In the recent decision of Morrison v. Berry, No. 445, 2017 (Del. July 9, 2018), the Delaware Supreme Court issued an opinion of import in connection with the Corwin doctrine.  In Morrison, the High Court reversed a dismissal by the Delaware Court of Chancery on the grounds that the disclosures at issue did not fully reflect all material facts of the transaction at issue to the company’ stockholders, thus preventing the directors from being afforded the benefit of the Corwin doctrine.

By way of background, in Corwin v. KKR Financial Holdings LLC, No. 629, 2014 (Del. Oct. 2, 2015), the Delaware Supreme Court held that in a merger transaction with a party other than a controlling shareholder, the business judgment standard of review will apply where the voluntary, fully-informed and uncoerced judgment of the majority of the disinterested shareholders to approve the transaction was obtained.  To review a prior blog post discussing this decision, click here.

In Morrison, the complaint alleged, among other things, that the sale process procedure may have been influenced by a founder’s interactions with the private equity buyer, coupled with pressure on the board to approve the transaction.   Aided by documents obtained through a pre-suit Section 220 books and records investigation, plaintiff alleged that the recommendation statement provided to stockholders omitted information that “would have helped the stockholder to reach a materially more accurate assessment of the probative value of the sale process.”  The Supreme Court found the omissions included “troubling facts regarding director behavior,” of the kind that the Corwin court reasoned would prevent ratification if omitted.  The Supreme Court stated that Corwin business judgment review will not apply to stockholder-approved transactions when “partial and elliptical” disclosures leave stockholders less than fully informed.

Key Takeaway:

The Court stated front and center on page one of the memorandum opinion that the decision should serve as a “cautionary reminder to directors and the attorneys who help them craft their disclosures” that disclosures to stockholders must reflect all material facts in order for transaction parties to benefit from the standard established by the Delaware Supreme Court in Corwin.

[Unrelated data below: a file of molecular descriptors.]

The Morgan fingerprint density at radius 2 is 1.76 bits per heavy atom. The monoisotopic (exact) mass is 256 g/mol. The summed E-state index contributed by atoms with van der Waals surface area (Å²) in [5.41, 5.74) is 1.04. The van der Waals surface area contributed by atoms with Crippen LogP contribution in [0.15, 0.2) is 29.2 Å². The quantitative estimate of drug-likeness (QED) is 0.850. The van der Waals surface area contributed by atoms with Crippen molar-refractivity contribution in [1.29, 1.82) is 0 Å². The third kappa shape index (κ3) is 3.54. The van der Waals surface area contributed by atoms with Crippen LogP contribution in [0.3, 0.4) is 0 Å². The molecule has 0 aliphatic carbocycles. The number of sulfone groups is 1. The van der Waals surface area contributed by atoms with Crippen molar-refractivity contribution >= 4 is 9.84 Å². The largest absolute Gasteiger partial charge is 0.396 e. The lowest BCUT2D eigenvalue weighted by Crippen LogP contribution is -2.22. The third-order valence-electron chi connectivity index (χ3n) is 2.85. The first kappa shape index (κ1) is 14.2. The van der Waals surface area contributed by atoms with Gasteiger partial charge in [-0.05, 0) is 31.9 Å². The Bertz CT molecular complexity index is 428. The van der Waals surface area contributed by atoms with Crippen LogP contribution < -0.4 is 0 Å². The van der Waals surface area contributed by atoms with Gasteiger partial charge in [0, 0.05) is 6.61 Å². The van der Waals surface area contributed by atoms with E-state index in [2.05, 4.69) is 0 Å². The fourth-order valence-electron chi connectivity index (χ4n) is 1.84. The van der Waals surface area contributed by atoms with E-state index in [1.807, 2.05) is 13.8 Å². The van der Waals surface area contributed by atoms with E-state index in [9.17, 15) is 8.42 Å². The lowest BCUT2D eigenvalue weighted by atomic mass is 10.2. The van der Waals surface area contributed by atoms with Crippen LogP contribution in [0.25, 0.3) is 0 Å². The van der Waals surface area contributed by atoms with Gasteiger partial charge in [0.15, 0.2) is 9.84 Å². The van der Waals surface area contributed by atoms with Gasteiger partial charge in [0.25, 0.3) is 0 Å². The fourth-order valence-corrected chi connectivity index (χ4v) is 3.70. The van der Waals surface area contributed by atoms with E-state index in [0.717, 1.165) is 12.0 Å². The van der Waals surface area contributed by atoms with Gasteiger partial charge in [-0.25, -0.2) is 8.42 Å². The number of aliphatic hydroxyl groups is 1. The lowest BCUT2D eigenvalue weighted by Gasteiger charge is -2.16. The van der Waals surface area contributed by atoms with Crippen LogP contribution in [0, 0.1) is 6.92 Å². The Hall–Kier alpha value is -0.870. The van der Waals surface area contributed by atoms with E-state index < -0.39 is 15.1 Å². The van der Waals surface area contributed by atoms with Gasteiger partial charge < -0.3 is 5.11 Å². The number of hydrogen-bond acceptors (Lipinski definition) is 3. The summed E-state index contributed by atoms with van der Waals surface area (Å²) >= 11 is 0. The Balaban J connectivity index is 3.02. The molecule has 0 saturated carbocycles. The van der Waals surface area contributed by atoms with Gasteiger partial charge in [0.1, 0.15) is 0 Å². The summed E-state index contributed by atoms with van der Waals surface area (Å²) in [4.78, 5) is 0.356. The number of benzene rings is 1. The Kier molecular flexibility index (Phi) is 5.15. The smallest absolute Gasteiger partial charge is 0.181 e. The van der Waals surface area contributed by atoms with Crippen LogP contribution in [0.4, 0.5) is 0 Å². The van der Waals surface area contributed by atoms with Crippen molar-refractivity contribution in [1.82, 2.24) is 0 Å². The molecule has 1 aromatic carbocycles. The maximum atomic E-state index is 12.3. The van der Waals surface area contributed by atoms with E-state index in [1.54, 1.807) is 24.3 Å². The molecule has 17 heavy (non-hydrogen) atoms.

Carl D. Neff is a lawyer with the law firm of Fox Rothschild LLP.  Carl is admitted in the State of Delaware and regularly practices before the Delaware Court of Chancery, with an emphasis on shareholder disputes.  You can reach Carl at (302) 622-4272 or at cneff@foxrothschild.com.

In the recent decision of Louisiana Municipal Employees’ Retirement System v. Black, C.A. No. 9410-VCN (Del. Ch. Feb. 19, 2016), the Delaware Court of Chancery awarded a mootness fee for disclosures and changes to deal protection measures in a failed merger.

By way of background, Plaintiff Louisiana Municipal Police Employees’ Retirement System (“Plaintiff” or “LAMPERS”) moved for an award of fees and expenses to its attorneys for their efforts in challenging Defendant Comcast Corp.’s attempt to acquire Defendant Time Warner Cable Inc. (“TWC”). LAMPERS accused TWC’s board of directors (the “Board”) of breaches of fiduciary duty based on the potential merger between Comcast and TWC that ultimately failed (the “Comcast Deal”); other defendants were sued for aiding and abetting those breaches.

Before the Comcast deal fell through, the parties had negotiated a settlement agreement, conditioned on the deal’s consummation, that purported to resolve among other things the issue of attorney’s fees.

Because the Comcast Deal never happened and the settlement does not control, LAMPERS requested a “mootness” fee award to its attorneys for securing some benefits of disputed value for the putative class of TWC shareholders before the deal collapsed under the weight of regulatory concerns.

The Court found that in light of the “small tweaking of the deal protection measures and the providing of some additional disclosures, which the Court accepts as material, even if not much more than material, the Court is persuaded that a fair and reasonable fee for this kind of effort to moot the litigation would be, especially at the time the mootness was achieved, a comprehensive fee in the range of $325,000 to $500,000.”

The opinion is useful precedent post-Trulia (discussed here), demonstrating the Court’s willingness to approve mootness fee applications  for adjudicating disclosure claims.  In granting fees to Plaintiff’s counsel, the Court found that the benefits counsel achieved for the putative class justified a fee award.  However, Vice Chancellor Noble diminished the fees to an amount commensurate with the benefits achieved.

Carl D. Neff is a partner with the law firm of Fox Rothschild LLP.  Carl is admitted in the State of Delaware and regularly practices before the Delaware Court of Chancery, with an emphasis on shareholder disputes. You can reach Carl at (302) 622-4272 or at cneff@foxrothschild.com.